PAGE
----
John Updike

John Updike, a beacon of literary sensibility in a hectic age, has died today at age 76.

When I was younger, I saw John Updike as the smirking epitome of the American literary establishment and claimed to dislike him, though somehow I kept reading him and liking him more and more with each novel I read. Eventually I realized he was among my very favorite living writers. Couples, a study of the psychology of adultery masked as a sex-filled popular bestseller, may have been his masterpiece. Other works of his I’ve loved best include Too Far To Go, Marry Me, Gertrude and Claudius and his great volumes of generous, gorgeously composed literary criticism, such as Picked-Up Pieces, Hugging the Shore, Odd Jobs, More Matter and the recent Due Considerations. His short stories provide unending pleasure, his slim autobiography Self-Consciousness is also wonderful, and nobody who intends to enjoy the Updike oeuvre should miss Nicholson Baker’s crazily affectionate tribute to his own favorite writer, U and I.

Unlike other bloggers, I never really feel sad when a great writer dies. A life lived as art deserves a meaningful ending, and my greatest wish for a literary giant like John Updike is that he achieve a final chapter that would satisfy him. I wish John Updike’s last novel wasn’t The Widows of Eastwick, but Updike’s career was always characterized by a wide scope, and perhaps this ending will eventually explain itself. I am happy that I got a chance to ask him a question two and a half years ago, and I was thrilled at the time that he seemed to like my question. I feel honored to have briefly shared his literary space.

Other LitKicks posts concerning John Updike are here (by Jamelah), here, here, here (in which I contrast him with Philip Roth), here (in which I get pissed off at him), here, here and here (in which I compare him to Henry James).

6 Responses

  1. Our deepest condolences to
    Our deepest condolences to the family left behind by Mr. Updike.. He’s a great man .. But still he is with God and that would give us a peace of mind. We sincerely pray that he may rest in peace..

  2. Three days ago I picked up
    Three days ago I picked up rabbit, run. this is the first experience I have had with Updike. and although, Levi, I have seen you state before that the “rabbit” series might not be the best place to begin reading Updike, I have thoroughly enjoyed it. weird things have been happening to me all month. and now this, i pick up a novel, somewhat content that the author is still alive and there might be a chance I will see him in person sometime down the line, and he dies a few days after. i was on a nicholson baker run. was about to read U and I when i found out it was more or less an ode to Updike, therefore I thought it would be good to read him a bit prior to Baker’s tribute.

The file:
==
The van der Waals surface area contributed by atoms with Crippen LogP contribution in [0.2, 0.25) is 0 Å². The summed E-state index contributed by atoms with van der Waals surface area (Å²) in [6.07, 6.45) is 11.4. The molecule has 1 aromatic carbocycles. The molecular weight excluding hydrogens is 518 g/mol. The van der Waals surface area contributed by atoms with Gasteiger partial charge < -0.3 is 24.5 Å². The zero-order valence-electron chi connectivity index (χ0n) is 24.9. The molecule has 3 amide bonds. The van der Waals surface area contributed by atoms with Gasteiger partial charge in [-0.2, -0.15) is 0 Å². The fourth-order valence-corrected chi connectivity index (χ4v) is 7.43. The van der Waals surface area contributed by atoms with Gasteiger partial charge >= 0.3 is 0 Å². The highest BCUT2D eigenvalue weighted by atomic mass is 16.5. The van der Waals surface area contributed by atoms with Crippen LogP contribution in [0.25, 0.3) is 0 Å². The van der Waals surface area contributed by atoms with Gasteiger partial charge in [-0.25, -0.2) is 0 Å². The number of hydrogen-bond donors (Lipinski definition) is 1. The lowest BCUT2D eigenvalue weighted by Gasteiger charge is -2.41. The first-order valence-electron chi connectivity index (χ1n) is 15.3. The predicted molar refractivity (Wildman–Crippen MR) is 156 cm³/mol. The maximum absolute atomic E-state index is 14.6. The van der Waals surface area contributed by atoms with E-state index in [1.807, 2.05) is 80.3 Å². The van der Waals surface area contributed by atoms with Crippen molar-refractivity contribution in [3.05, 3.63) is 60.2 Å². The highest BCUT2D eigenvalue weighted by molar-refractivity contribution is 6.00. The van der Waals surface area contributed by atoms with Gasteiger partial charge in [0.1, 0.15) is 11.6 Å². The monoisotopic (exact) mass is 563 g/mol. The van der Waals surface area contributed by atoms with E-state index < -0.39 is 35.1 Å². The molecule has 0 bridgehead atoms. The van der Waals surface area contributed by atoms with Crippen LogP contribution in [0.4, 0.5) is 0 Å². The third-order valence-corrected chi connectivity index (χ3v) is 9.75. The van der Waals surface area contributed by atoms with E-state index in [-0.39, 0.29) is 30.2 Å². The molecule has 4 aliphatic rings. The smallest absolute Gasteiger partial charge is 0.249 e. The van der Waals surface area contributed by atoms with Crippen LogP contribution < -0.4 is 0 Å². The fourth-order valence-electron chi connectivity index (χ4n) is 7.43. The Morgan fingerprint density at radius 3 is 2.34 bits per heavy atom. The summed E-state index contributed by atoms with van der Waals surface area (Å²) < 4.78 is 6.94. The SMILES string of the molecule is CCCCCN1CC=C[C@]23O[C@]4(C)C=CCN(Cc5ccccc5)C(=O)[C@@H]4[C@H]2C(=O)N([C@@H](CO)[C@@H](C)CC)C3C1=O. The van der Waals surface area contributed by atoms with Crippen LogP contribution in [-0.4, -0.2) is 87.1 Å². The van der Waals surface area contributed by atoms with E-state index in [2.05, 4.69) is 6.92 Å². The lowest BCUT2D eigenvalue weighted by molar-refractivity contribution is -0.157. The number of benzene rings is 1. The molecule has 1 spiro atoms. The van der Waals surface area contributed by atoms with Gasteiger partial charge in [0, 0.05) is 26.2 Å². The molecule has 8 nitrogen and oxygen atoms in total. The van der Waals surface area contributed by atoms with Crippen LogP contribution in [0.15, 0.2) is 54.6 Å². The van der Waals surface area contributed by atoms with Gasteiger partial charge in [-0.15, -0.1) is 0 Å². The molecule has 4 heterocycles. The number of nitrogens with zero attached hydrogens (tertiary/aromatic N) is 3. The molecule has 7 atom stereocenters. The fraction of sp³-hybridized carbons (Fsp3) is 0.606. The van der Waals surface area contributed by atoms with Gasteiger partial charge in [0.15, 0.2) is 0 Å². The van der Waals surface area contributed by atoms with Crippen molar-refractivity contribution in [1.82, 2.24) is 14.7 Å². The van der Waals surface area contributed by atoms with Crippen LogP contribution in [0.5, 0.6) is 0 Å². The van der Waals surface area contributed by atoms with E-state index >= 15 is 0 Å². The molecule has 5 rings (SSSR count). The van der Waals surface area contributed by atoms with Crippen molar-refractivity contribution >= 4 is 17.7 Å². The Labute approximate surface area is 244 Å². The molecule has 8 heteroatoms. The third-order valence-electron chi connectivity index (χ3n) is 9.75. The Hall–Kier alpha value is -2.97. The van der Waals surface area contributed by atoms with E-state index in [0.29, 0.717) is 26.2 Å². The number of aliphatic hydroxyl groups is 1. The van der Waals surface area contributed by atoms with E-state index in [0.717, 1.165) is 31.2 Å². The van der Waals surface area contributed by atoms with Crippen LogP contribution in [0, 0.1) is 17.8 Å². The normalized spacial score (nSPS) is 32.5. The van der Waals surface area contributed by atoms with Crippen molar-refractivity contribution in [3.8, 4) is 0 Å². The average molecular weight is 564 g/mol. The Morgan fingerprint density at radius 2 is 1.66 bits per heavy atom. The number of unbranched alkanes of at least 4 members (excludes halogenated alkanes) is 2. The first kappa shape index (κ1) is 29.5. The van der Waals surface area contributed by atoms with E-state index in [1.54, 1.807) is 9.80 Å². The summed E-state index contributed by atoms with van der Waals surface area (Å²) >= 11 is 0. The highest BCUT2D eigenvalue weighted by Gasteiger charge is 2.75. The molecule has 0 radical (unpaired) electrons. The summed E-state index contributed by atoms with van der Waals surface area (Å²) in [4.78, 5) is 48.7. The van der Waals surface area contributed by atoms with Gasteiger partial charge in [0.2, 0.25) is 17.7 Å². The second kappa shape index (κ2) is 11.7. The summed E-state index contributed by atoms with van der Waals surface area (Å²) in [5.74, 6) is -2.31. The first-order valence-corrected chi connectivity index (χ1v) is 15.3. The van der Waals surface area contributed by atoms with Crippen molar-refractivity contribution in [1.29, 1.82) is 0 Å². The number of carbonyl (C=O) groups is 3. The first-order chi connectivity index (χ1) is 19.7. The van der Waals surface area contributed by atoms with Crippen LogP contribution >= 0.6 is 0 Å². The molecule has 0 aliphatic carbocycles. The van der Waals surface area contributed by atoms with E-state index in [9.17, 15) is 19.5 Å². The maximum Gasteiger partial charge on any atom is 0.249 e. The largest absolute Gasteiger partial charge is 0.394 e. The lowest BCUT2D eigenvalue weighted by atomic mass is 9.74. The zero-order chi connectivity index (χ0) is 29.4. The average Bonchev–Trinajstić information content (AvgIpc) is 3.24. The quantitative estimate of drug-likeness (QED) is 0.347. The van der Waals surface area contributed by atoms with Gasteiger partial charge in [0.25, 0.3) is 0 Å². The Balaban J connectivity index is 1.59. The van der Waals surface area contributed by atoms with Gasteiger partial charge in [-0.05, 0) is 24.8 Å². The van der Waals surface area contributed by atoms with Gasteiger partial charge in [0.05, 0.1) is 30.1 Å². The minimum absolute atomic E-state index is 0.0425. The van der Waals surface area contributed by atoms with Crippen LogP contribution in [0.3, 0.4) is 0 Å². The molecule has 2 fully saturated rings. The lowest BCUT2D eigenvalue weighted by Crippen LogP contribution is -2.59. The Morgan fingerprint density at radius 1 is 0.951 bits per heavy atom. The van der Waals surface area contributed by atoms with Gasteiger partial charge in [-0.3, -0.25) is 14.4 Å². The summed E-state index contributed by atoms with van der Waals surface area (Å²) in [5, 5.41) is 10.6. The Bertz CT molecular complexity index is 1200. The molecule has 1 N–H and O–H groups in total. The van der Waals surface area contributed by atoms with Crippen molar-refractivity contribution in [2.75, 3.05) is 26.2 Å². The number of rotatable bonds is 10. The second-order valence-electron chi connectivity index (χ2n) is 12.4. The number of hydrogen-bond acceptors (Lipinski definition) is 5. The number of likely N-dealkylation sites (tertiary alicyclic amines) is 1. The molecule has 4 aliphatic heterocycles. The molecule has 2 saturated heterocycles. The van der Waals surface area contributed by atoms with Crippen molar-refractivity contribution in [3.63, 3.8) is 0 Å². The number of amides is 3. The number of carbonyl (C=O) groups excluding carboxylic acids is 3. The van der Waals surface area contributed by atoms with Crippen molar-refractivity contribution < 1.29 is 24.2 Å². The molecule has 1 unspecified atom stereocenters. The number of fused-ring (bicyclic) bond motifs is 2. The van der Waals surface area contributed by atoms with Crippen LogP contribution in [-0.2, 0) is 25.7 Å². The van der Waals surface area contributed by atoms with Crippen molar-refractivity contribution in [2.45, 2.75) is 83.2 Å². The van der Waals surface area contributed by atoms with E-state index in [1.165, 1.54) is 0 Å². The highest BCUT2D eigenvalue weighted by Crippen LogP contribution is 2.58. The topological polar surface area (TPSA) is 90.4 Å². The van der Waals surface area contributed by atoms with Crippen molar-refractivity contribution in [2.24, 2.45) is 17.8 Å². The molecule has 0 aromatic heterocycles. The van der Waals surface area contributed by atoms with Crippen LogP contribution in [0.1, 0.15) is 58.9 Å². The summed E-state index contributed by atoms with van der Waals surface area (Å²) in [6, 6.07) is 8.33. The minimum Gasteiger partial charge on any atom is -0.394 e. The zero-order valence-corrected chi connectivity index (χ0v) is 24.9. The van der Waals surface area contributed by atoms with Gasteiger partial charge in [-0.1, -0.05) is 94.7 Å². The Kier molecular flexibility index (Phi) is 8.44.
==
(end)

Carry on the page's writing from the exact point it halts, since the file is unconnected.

just not the news i wanted to come home to after a day out there. of course not as tragic as coming home to hear about DFW last year.

  3. I was at the same NYPL event
    I was at the same NYPL event you were, Levi, and thankful now that I got my photo taken with him, the man I consider my favorite writer. I’ll admit feeling a bit melancholy since hearing the news, especially since it was lung cancer that took him: his mind and skills were still sharp, so it seems like such an unnecessary way to go. Rest in peace, Mr. Updike.

  4. John Updike’s literary
    John Updike’s literary criticism is pretty good, like Gore Vidal’s pamphlets. But I can’t read his novels (this could change), which ain’t saying much. I dislike most novels, probably.

    I saw him at the College of NJ, more than a few years ago. He read about some character who hadn’t lost any of his hair; Updike hadn’t lost any of his.

  5. Levi, I share your sadness at
    Levi, I share your sadness at Updike’s death. I was surprised at how personally bereft it made me feel. My Top Ten would be quite different from yours–I put the Rabbit novels at the summit, especially the latter two, plus the Bech books, plus a generous fraction of the stories, plus those marvelous, slabby nonfiction collections. But that only emphasizes what a capacious writer Updike was. Throw away the tailings and you’ve still got entire mountains of pure ore.

  6. Just discovered Updike last
    Just discovered Updike last year (where i live, its a discovery!) and have been enraptured ever since. I still can’t believe how you can dislike the Rabbit books Levi, they’re what made me fall in love with the man’s writing in the first place.

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